How to Refocus After Making Mistakes

How to Refocus After Making Mistakes

Do You Have a Short Memory for Mistakes?

“Memory” refers to the length of time an athlete dwells on mistakes.

Some athletes have difficulty overcoming mistakes during a competition. They think about the mistake repeatedly, replaying the error in their mind.

The mistake becomes a distraction, taking the focus off performing in the present moment. When an athlete’s mind is stuck in the past, they tend to make more mistakes.

When you make mistakes in competition, you have the choice between two mindsets:

1. Overthinking Mentality – When you highlight your mistakes in your mind, especially during critical moments of competition, your performance will rapidly decline.

In addition, internalizing your errors fosters the fear of making more mistakes during the competition. The fear of messing up intensifies anxiety and becomes a greater distraction.

2. Short-Memory Mentality – Elite athletes have a short memory. In other words, elite athletes quickly reset their focus after a mistake and shift their focus to what is in front of them.

The mistake may serve as a corrective measure or provide insight for adjusting your game plan. In this way, a mistake provides feedback rather than distraction.

The ability to quickly refocus minimizes anxiety and immerses you in the game, so you are intuitively playing rather than thinking about play.

To examine the differences between an overthinking mentality and a short-memory mentality, let’s refer to the following example: 

A basketball defender gets faked out on a crossover twice in a row to allow the opposing team to tie the game late in the fourth quarter. If he is over-focused on his defensive mistakes, he will feel tight, have slower reflexes, be distracted, and make poor decisions during the game.

Conversely, suppose the player recognizes what he can do differently and resets for the next play. 

In that case, he will understand the tendencies of the opposing player, be more focused on their body rather than the ball, and be able to react quickly. In other words, he will play confidently and be more apt to trust his instincts.

Philadelphia Eagles kicker Jake Elliott, in his 7th NFL season, is one of the most consistent, reliable kickers in the league.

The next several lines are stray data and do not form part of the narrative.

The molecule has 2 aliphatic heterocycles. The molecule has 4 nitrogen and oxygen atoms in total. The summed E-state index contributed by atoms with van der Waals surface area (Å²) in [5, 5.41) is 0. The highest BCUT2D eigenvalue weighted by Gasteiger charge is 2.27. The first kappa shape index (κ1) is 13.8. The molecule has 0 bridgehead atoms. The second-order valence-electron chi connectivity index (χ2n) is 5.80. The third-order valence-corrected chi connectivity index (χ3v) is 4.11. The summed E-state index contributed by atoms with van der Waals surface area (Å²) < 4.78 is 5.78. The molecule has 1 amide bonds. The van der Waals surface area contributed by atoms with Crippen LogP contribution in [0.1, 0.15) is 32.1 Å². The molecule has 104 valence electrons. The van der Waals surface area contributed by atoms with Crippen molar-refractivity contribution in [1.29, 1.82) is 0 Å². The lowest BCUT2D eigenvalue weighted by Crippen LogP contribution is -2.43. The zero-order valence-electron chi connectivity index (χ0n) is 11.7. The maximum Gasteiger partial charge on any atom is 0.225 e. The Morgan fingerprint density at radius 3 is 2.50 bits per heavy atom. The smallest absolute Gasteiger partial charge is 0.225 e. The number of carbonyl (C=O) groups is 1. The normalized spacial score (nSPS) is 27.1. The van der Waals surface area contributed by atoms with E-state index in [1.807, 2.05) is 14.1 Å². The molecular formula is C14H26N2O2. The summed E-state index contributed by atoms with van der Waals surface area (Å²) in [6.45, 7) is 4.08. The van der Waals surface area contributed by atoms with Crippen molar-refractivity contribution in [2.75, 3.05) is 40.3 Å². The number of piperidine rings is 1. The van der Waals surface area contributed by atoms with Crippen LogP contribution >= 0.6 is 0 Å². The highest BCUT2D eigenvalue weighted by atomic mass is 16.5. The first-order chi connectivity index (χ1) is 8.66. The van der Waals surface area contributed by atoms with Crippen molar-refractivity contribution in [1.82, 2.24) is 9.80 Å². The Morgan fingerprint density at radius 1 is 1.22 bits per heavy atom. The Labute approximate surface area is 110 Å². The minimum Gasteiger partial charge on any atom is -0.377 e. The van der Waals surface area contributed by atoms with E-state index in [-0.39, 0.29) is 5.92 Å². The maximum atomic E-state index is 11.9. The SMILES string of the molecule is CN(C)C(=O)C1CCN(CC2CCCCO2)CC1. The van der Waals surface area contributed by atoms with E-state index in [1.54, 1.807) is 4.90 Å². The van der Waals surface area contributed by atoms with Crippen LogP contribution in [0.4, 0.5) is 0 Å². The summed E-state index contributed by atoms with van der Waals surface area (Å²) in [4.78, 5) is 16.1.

Elliott has never missed a playoff field goal in 15 attempts and is the 10th-most accurate kicker in NFL history among players with at least 100 attempts.

Eagles long-snapper Rick Lovato credits Elliot’s success to his ability to reset after each field goal attempt, no matter the outcome of the kick or the game situation.

LOVATO: “His composure level has always been through the roof. You never see him shaking in his boots on the sideline. It’s always the same level from the first quarter to the fourth quarter. There’s no ups, there’s no downs…He’s got a fantastic goldfish-type mindset. You make it, move on to the next, and completely forget about the last one.”

Letting go of mistakes is a mental skill that should be on top of your list of habits to develop….

When you move past mistakes quickly, you will be less likely to lose focus or make mental mistakes.

Here’s the process:

Step 1: Start by being aware of your biggest triggers when you compete. What mistakes trigger you to become upset?

Step 2: How do you typically respond to these mistakes? What makes it so upsetting?

Step 3: How can you react differently to each trigger that will help you let it go and move on to the next play?

The more prepared you are to respond constructively to mistakes, the better chance you have of coping better with mistakes during competition.

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The Composed Athlete” was developed for any level coach, parent, or junior to professional athlete who wants to improve performance and gain a competitive edge. It does not matter if you are a fledgling junior athlete; or a seasoned professional, plagued with distractions; or you just wanting to learn how to improve your composure…

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